I’m proud of the fact that among the shows, we have so many first-time nominees. There’s a lot of deep digging across many categories. For example, in the category I got nominated in for “Better Call Saul,” all the others nominees except mine are first season shows – Calamar for “Good Girls Revolt,” Gabe Hilfer for “Good Behavior,” Season Kent for “13 Reasons Why” and Jennifer Pyken with “This Is Us.” That’s a good sign. It shows people are paying attention and checking out new shows and looking for work that’s new and innovative. It’s a lot of work, because unlike the Emmys, we don’t tie it to an episode. We’re not big enough yet to get [the program services] to send episodes for our members. That means voters are watching 10, 12, sometimes 22, episodes of television to be able to gauge whether the work of the music supervisor is exemplary.
Trailer Park’s Bobby Gumm got a nomination for the “Baby Driver.” Why do you think the film itself didn’t get a soundtrack nomination?
It was ineligible because the music supervisor on that project, Kirsten Lane, wasn’t credited as being creative but specifically for doing clearances. The feeling of the film committee members was it wouldn’t be appropriate to award a nomination to a music supervisor doing strictly clearance for an awards show that’s about creativity. It’s something we might have to re-examine next year, because a film like “Baby Driver” is so music intensive and such a centerpiece for what we do, it’s important to figure out how to recognize the work. Maybe that’s recognizing the writer-director, Edgar Wright, and the music supervisor as a team. As an awards show, we’re evolving.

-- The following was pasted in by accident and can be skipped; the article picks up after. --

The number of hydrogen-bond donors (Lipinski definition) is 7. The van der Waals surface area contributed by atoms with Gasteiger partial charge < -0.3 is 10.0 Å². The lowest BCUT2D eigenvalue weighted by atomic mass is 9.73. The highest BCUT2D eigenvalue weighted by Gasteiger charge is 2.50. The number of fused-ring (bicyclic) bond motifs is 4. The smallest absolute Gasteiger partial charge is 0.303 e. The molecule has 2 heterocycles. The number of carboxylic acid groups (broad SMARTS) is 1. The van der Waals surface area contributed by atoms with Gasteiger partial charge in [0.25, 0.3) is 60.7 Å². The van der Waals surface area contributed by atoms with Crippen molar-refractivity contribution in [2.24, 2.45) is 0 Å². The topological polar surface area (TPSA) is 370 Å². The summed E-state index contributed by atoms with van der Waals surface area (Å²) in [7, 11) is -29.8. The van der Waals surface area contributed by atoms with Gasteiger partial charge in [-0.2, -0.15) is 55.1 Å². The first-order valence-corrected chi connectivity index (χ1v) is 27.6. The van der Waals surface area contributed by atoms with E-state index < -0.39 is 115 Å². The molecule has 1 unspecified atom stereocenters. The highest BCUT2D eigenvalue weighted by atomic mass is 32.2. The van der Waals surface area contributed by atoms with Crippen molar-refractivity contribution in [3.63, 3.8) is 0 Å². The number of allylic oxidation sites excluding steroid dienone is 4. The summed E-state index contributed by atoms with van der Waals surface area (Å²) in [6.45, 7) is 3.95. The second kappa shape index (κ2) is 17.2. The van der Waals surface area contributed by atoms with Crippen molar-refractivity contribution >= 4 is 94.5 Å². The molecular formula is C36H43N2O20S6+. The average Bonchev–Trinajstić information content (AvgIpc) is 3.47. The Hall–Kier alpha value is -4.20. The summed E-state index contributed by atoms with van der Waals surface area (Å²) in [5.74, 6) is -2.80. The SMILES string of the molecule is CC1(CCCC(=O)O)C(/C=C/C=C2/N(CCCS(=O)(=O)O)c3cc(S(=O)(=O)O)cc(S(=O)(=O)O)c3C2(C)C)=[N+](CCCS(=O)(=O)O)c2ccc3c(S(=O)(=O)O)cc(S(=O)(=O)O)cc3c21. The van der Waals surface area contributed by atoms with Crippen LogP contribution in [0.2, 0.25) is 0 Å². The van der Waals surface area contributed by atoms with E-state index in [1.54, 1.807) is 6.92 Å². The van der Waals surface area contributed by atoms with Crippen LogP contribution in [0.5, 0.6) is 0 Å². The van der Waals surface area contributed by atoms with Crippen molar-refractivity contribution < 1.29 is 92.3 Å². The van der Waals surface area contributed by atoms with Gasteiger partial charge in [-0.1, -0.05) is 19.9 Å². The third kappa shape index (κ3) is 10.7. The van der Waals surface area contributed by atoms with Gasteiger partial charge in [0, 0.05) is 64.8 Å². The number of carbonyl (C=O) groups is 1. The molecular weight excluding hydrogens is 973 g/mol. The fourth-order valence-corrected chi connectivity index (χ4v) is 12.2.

Any other surprises?
It’s kind of tricky, because there are some films that alternate between music supervision and score. For instance, one of my favorites that didn’t get nominated for supervision was Paul Thomas Anderson’s “Phantom Thread.” It’s an extraordinary movie I appreciate is how seamless the interpretations of classical music and Jonny Greenwood’s score is. It’s a film that almost literally has music wall-to-wall, and it pulls it together really well. It’s a good example of music being used very thoughtfully, and very cleverly and very powerfully. But I don’t know if it was necessarily a film it was appropriate to be nominated for a Guild of Music Supervisors award. It may be great work, but is it a great example of our particular profession? We’re still kind of drawing those lines.
What do people need to know about the art and craft of music supervision?
Music effectively used can be quite memorable, but the work we do is subtle and nuanced. It’s very hard to take a show into its third season and keep it fresh, and that concept holds true even for a movie. The complexity of doing “Pitch Perfect 3” cannot be overestimated. The number of clearances, the combination of the performances and the actors – it’s a real high-wire act. We hope to imbue these nominations and awards with an understanding of the background process too. That’s the goal.